The porous southern border with Mexico is such a vulnerability to the United States that enemies like the Islamic State see it as a tactical advantage.
As the Democratic Party continues to resist President Trump’s every effort to better secure the border, a captured ISIS fighter confessed that the terrorist group looked to exploit the weakness to smuggle English speaking terrorist members into the US to target New York financial institutions, Fox News reported, citing Homeland Security Today.
Abu Henricki, a seized ISIS fighter with dual citizenship in Canadian and Trinidad, said last month that he was recruited by leadership to attack the United States from a route starting in Central America.
“The plan came from someone from the New Jersey state of America,” Henricki said. “I was going to take the boat from Puerto Rico into Mexico. He was going to smuggle me in.”
“They wanted to use these people (to attack inside the U.S.) because they were from these areas,” he said, referencing the New York area.
In January, a White House briefing said “3,775 known or suspected terrorists [were] prevented from traveling or entering the U.S. by DHS” in the fiscal year 2017 — the stops occurred mainly at airports, but it’s not clear how many may have attempted to enter through the southern border.
Not lost here is that thousands upon thousands of illegal immigrants entering the U.S. undetected.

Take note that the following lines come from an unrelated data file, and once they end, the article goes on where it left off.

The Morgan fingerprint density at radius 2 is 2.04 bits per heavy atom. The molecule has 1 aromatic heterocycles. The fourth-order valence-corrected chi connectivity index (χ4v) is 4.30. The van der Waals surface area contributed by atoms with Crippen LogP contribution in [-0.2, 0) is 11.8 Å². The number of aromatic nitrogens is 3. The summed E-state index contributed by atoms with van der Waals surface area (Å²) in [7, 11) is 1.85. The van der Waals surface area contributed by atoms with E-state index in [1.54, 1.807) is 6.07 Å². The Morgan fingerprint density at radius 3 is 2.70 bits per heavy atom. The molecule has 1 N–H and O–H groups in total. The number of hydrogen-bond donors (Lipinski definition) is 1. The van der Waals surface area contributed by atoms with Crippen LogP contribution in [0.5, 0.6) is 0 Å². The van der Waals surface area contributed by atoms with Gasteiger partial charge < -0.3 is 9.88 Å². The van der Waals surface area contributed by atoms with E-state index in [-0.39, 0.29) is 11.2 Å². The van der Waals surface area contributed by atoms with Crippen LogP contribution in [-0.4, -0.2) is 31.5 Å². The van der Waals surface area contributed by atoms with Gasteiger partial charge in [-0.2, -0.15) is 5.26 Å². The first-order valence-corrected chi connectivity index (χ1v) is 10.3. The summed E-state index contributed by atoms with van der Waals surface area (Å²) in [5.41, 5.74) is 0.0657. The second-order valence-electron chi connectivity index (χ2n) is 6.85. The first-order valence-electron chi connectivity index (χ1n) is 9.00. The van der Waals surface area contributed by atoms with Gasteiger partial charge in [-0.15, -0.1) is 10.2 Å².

And, as Border Patrol reported last week, Central American citizens are not the only ones trying to enter the country illegally.
U.S. Border Patrol agents assigned to Del Rio Sector apprehended a large group of 116 individuals—from Angola, Cameroon and Congo—after they illegally crossed the Rio Grande River into the U.S. on Thursday: https://t.co/5VsJsD4nPF pic.twitter.com/HWGyVtzEC6
— CBP (@CBP) May 31, 2019
Henricki said other Trinidadians were approached to “do the same thing,” although many of them have since been killed.
He also said he was imprisoned in Manbij, Syria, after refusing the mission and was brutally tortured. Henricki said his wife, a Canadian citizen, was also taken prisoner and endured psychological torture.
Anne Speckhard, who co-conducted the study Homeland Security Today reported on, spoke with Fox News.
An adjunct associate professor of psychiatry at Georgetown University and director of the International Center for the Study of Violent Extremism, Speckhard posited that it is “plausible” that ISIS would send people to attack, given that the terrorist group “has organized plots in Europe with returnees.”
But she was skeptical that the planned attack is still alive.
“This plot is likely dead as those who were pressured to join it are according to Abu Henricki now all dead and ISIS is in retreat as we know,” Speckhard said. “That does not mean we shouldn’t disregard that it was a plot.”
She added that the U.S. “should take thoughtful steps to prevent” such plots.
Like securing the border?
“We often hear about terrorists trying to enter the southern border in political debate, but I rarely have come across a real case, Speckhard said. “It surprised me to hear this was a real plot by ISIS to exploit our southern border. That’s concerning of course.”
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